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The introduction of The Rape of the Lock identifies the poem as a heroi-comical poem- i.e. mock heroic. This style of poem is a type of satire; and in this case, Pope satirises the beau-monde of eighteenth century England

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The introduction of 'The Rape of the Lock' identifies the poem as a 'heroi-comical poem'- i.e. mock heroic. This style of poem is a type of sattire; and in this case, Pope satirises the 'beau-monde' of eighteenth century England of which he was not a part of and Canto 1 demonstrates both his crticism and perhaps even fascination or admiration for Belinda and the society in which she moves. The tone of Canto one already indicates that the high seriousness of traditional topics has suffered severeve diminishment, and the second line confirms explicitly what the first hints at: 'the am'rous causes' Pope describes ar enot comparable to the grand love of Greek hereos, but rather represent a more trivialized version of the same emotion. ...read more.


With Belinda's dream, Pope exposes the 'machinery' of the poem- the supernatural powers the influence the action from behind the scenes. The sprites who watch over Belinda mimic the Greek and Roman Gods of tradition who although at times can be benevolent and malicous, they are always ivolved in earthly events. Belinda is belittles early on in the poem as Ariel explains that women's spirits when they diet will return to 'their first elements, their souls retire' and thesnomes, sylphs, salamanders and nymphs in turn are associated with the four elements. However Pope makes a point of displaying Belinda's frilvous nature by referring to her sylph as a 'light coquette' which reflects her soul- full of 'vanities' and selfish pleasure. ...read more.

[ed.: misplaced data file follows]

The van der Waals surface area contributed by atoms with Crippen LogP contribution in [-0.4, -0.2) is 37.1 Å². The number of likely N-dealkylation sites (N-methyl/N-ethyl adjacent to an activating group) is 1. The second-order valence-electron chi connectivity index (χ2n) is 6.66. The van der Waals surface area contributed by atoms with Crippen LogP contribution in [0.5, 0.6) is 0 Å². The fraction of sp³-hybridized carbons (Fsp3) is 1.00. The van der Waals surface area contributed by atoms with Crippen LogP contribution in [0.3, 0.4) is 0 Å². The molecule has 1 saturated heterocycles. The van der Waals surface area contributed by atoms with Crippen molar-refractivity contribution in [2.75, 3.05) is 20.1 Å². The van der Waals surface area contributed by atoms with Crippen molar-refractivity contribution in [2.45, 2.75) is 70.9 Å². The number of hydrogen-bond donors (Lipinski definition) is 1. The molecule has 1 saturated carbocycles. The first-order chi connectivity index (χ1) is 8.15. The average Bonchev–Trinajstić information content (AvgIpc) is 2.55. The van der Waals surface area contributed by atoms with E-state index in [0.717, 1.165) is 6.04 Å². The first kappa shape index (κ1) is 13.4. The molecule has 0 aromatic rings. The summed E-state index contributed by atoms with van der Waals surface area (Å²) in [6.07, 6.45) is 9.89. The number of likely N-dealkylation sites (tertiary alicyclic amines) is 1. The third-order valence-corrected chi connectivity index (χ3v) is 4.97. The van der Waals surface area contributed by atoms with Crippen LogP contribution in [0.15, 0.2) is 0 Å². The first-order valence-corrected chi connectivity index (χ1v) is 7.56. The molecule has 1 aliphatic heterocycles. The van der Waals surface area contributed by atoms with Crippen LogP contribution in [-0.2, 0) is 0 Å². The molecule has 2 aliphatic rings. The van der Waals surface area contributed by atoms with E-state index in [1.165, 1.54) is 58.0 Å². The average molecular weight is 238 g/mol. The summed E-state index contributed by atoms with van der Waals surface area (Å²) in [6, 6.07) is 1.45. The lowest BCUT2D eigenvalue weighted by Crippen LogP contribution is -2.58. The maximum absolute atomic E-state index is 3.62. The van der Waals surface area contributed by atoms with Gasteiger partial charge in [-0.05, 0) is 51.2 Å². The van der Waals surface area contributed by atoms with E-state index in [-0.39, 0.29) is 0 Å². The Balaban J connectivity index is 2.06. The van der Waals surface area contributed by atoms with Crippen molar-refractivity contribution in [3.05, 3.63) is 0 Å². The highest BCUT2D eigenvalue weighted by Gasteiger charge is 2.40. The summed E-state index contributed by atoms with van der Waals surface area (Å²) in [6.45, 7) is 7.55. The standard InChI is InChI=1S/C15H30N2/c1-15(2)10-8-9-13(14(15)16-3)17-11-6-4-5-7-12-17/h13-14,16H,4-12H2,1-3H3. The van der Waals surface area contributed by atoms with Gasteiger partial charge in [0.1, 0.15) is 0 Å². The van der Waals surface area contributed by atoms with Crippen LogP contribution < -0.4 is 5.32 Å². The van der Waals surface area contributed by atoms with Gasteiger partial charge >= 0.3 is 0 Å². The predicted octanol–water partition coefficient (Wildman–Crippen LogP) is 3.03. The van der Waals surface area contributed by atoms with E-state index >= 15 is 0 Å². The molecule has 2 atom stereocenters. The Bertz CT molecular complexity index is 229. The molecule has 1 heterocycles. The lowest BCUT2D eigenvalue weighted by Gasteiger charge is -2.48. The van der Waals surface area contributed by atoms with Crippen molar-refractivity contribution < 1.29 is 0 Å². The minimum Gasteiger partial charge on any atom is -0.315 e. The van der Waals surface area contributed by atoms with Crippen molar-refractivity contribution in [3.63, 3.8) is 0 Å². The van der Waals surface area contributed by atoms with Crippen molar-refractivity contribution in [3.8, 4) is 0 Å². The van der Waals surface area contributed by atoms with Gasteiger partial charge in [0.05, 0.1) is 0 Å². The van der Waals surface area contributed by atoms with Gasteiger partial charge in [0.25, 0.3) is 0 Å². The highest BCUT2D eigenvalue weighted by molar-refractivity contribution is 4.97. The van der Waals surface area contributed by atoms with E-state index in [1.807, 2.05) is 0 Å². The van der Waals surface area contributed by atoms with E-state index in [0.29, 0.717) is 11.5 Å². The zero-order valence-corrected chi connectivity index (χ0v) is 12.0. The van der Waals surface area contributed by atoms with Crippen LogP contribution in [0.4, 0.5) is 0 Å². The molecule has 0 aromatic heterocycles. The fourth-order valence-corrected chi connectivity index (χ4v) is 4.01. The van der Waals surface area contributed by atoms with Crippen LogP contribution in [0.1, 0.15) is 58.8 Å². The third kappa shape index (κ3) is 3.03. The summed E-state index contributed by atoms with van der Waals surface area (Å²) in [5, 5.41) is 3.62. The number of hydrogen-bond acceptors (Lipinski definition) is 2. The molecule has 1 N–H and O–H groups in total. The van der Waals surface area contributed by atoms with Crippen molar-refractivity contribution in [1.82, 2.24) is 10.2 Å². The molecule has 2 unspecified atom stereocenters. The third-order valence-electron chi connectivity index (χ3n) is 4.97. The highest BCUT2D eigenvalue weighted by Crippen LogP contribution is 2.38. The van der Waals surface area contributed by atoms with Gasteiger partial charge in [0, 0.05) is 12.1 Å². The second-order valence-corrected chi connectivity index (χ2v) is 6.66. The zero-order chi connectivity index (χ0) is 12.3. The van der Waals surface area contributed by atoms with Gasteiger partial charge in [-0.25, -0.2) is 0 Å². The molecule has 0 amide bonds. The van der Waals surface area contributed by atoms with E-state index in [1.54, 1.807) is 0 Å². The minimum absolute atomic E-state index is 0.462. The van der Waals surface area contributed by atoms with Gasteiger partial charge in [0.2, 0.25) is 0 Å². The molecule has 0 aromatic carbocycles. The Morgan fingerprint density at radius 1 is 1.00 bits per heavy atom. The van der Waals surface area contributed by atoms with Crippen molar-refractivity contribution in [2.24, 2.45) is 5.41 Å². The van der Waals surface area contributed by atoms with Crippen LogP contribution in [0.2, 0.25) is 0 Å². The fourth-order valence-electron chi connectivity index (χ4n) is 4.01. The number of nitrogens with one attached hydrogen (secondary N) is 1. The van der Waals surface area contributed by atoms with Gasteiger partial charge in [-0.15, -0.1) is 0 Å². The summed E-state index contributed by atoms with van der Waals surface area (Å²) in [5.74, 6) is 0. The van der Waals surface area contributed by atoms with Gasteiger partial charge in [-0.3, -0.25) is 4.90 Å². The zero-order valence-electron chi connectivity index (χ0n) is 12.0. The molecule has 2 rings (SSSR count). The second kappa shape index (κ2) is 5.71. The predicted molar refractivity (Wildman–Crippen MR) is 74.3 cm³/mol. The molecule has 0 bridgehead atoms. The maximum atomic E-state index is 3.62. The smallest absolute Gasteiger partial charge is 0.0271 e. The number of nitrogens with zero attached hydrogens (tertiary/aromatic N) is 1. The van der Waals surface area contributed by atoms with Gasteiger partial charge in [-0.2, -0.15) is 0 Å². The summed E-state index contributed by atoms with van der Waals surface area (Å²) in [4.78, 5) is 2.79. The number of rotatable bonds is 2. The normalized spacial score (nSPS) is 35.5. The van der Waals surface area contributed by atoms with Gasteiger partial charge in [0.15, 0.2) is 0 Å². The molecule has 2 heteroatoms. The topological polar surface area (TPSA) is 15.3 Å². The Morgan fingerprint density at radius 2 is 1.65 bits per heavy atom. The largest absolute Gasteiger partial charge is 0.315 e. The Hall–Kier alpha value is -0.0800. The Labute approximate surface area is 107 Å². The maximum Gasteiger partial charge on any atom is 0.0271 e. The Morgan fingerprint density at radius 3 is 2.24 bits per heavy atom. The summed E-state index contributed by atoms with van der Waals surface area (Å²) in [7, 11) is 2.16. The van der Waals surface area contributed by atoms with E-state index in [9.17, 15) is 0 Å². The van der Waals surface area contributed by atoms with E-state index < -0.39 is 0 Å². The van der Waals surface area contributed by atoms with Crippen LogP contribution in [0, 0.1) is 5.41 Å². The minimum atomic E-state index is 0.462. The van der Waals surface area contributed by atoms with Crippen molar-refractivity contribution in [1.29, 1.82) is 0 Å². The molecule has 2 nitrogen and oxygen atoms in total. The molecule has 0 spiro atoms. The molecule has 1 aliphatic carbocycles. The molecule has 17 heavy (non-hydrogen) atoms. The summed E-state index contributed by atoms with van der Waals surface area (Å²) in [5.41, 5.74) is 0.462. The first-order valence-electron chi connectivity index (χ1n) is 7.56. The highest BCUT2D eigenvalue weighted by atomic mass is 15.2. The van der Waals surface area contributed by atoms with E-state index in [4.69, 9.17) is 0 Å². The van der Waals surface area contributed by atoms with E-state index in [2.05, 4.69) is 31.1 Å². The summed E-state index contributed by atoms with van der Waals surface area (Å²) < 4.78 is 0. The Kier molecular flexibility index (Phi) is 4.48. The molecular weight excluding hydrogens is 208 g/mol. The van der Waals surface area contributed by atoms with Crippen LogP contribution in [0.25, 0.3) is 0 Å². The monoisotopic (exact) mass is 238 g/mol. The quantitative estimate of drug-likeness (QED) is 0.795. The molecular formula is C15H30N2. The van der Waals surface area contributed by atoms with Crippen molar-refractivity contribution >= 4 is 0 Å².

This enables Pope to critique the situation whilst exposing the sattire and to exonerate individual women from too severe judgment. If Belinda has all the typical female fobiles, Pope encourages us to recognize this is partly due to the education and training recieved as society is as much to blame as she is. Pope's portryal of Belinda at her dressing table introduces new mock-heroic motifs. The scene of her toilette is rendered first as a a religous sacrament, in which Belinda herself is thr priestess and her image in the looking glass is the Goddess she serves. This parody of the religous rites before a battle gives way, then, to another kind of mock- epic scene, that of the ritualized arming of the hero. Combs, pins, and cosmetics take the place of weapons as 'awfuly Beauty puts on all it's arms' ...read more.

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